Quality improvement


Quality improvement can be thought of as the analysis stage of quality management planning. Basically, you look at your observations during quality control to determine whether your quality assurance processes guarantee a good final result. If not, figure out which parts of your manufacturing process need to change.


In this way, quality management plans are flexible and account for potential future improvements. One important thing to remember about quality improvements is that the focus should always be on the processes and/or equipment, not on blaming individuals. 


4 ways to optimize your quality management plan


Worker performing an inspection in the workplace



When you write a quality management plan, it’s essential to include each component of quality management, but you also need to apply that quality management strategy. After determining the outcomes you need, improve your quality management by administering your plan effectively. 


Clearly define quality standards


Make it as easy as possible for responsible employees to implement your quality management plan. When you’re describing the standards products need to meet, use clear, simple language. Make sure your workers know how to measure the quality goals you set. 


It’s a good idea to break quality management down into lots of smaller goals. That way, you have multiple points to evaluate a quality management process. For example, instead of  saying that a final product meets all quality standards, treat each quality standard as a separate goal that you can evaluate. 


Delegate quality management tasks


Successful quality management depends on everyone understanding their tasks. Identify who in your business will be responsible for what by looking at their individual skills and experience. 


Establishing a hierarchy and matching the task to the employee helps work proceed most efficiently and avoids confusion.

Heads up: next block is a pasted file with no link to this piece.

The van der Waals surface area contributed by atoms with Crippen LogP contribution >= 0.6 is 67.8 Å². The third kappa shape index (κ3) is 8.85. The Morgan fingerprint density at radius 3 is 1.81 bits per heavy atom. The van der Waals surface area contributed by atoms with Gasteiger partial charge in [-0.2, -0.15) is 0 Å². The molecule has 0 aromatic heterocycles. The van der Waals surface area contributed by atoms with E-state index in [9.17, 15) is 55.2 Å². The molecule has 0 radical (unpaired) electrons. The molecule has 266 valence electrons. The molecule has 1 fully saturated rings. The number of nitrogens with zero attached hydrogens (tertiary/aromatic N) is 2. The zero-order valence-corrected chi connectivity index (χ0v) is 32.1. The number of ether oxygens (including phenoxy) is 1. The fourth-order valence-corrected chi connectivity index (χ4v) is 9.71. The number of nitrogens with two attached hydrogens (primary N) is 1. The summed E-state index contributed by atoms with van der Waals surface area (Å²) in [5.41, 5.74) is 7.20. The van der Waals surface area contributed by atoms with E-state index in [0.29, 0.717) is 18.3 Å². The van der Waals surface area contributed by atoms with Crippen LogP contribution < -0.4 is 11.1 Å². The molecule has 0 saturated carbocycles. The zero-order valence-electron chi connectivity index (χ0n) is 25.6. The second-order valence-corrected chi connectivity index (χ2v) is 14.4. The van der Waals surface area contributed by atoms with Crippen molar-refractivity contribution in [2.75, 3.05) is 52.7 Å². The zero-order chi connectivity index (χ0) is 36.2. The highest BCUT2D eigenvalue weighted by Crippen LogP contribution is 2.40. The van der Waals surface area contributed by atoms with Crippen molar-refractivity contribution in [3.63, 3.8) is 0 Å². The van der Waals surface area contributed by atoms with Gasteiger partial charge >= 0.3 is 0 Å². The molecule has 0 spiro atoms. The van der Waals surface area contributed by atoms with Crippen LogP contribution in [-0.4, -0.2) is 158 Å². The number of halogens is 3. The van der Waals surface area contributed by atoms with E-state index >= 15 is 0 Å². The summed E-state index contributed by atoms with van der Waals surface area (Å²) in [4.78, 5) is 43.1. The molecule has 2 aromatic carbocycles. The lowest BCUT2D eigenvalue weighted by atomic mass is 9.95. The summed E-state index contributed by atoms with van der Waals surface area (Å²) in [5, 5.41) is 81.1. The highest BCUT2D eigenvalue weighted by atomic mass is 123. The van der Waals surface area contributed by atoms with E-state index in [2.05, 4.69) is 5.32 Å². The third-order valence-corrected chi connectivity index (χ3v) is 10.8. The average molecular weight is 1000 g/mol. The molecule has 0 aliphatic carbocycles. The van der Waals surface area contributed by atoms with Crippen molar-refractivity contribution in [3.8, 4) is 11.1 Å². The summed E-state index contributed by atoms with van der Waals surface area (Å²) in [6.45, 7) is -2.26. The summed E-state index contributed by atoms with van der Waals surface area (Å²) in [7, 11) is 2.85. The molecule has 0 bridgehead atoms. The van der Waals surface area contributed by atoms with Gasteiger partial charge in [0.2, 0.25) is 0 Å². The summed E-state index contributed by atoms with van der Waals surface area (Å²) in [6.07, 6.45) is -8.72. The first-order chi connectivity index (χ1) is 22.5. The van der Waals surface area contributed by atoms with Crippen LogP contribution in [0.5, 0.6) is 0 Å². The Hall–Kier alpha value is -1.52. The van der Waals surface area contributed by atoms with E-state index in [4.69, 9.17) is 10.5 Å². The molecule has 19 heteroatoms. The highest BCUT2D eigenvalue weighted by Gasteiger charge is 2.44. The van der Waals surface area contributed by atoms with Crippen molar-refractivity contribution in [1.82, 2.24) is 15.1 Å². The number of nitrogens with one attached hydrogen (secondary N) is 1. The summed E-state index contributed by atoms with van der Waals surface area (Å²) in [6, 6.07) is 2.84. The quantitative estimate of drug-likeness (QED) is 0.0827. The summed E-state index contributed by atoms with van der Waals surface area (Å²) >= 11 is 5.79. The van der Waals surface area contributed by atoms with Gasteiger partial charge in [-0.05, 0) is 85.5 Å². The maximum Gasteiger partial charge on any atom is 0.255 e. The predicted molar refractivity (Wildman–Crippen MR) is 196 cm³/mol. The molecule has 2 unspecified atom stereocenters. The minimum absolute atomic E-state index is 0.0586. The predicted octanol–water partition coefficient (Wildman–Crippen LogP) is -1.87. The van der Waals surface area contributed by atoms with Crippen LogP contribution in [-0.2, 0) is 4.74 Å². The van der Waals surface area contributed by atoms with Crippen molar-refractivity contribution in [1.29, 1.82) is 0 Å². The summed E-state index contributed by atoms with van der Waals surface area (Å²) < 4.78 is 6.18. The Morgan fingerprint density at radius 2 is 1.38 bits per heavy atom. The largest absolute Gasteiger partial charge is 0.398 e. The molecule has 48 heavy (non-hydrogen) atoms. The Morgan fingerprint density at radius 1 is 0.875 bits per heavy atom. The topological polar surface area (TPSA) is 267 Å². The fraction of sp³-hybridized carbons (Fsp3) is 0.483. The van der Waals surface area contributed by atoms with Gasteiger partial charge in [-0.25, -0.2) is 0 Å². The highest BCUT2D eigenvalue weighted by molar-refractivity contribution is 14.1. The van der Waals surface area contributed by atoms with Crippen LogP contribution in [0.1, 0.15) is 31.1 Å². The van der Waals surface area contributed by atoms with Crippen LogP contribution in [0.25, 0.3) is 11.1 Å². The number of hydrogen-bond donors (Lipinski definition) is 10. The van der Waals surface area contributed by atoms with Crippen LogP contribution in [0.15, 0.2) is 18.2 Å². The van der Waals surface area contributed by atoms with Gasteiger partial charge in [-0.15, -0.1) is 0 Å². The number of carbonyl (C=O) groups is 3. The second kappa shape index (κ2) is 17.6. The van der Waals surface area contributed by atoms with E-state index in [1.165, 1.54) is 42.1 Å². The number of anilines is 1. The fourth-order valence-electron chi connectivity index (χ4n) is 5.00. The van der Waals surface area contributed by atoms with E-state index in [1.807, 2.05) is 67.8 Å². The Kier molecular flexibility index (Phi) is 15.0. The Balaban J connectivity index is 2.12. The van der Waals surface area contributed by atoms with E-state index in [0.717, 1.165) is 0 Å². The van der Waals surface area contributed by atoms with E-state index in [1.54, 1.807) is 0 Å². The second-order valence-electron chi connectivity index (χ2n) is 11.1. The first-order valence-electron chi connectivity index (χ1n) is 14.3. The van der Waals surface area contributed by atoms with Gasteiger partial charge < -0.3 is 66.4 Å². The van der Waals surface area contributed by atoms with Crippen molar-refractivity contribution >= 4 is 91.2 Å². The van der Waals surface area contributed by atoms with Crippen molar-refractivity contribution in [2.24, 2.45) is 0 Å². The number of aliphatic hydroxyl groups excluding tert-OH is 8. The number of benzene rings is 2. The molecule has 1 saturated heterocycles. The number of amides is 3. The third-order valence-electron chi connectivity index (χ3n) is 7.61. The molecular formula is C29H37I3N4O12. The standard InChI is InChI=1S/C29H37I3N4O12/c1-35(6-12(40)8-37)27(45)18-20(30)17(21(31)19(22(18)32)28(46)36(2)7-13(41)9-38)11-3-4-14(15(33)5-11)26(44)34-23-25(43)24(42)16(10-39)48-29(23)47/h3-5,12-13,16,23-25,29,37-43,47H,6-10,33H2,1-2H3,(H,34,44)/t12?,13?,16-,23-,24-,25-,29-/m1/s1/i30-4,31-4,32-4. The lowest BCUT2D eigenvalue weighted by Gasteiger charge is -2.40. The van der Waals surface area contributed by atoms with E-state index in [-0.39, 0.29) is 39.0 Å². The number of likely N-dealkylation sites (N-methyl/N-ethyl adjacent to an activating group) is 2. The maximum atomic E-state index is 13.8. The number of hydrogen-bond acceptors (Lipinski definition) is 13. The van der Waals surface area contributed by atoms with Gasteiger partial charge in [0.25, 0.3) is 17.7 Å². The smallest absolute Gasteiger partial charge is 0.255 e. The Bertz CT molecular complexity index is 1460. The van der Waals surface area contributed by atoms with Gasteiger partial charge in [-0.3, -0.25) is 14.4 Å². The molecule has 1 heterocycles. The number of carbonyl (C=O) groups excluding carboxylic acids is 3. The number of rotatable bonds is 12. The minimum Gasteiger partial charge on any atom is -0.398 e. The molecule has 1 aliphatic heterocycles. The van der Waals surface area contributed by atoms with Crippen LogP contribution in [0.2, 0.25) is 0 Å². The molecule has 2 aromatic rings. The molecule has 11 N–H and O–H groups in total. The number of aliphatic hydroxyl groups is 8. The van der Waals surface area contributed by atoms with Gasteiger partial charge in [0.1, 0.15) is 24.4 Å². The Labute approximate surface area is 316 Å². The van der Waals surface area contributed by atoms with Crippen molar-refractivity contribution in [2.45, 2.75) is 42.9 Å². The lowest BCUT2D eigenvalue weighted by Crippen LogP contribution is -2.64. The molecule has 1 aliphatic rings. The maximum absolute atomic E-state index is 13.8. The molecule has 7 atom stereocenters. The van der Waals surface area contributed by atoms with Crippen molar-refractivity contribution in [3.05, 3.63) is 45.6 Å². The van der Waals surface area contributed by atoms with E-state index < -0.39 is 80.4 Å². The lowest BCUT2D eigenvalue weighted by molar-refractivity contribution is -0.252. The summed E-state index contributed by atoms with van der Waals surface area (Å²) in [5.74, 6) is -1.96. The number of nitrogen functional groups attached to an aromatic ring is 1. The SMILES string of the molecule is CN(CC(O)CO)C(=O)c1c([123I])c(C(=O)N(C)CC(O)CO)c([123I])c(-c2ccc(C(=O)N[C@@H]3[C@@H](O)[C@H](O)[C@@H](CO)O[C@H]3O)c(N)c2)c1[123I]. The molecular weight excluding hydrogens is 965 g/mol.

Include everyone in quality planning


A wide range of people are invested in the quality of your products, whether they’re employees, stakeholders, or customers. Involve all of these people in your quality management somehow. 


Employees are obviously the ones in charge of manufacturing the products themselves. Stakeholders can be people like managers, external suppliers, or retailers, and you can involve them by providing regular updates throughout production. While you may not be able to involve customers in your business directly, you can incorporate their feedback using customer surveys


Leave room for improvement

Quality control and quality improvement are vital to ensuring products meet your standards. A quality management plan needs to be flexible enough to accommodate changes to or newly introduced processes where necessary.

Continuous improvement – consistent small optimizations – is essential to make sure your quality management plan stays up-to-date. Make sure to respond to observations you make during quality control by avoiding those mistakes in the future. 

Design a quality management plan easily with Lumiform. Use the custom checklist creator to ensure you tailor each stage of quality management to your organization’s conditions and distribute the plan to stakeholders with one click. Use your checklist during each stage of quality management to ensure consistency.

Lumiform stores every completed checklist in the cloud, so you can access it whenever you want. This plus regular automated reports means you always have quality documentation on hand, without worrying about storing or losing files.   

A worker making sure measurements match quality specifications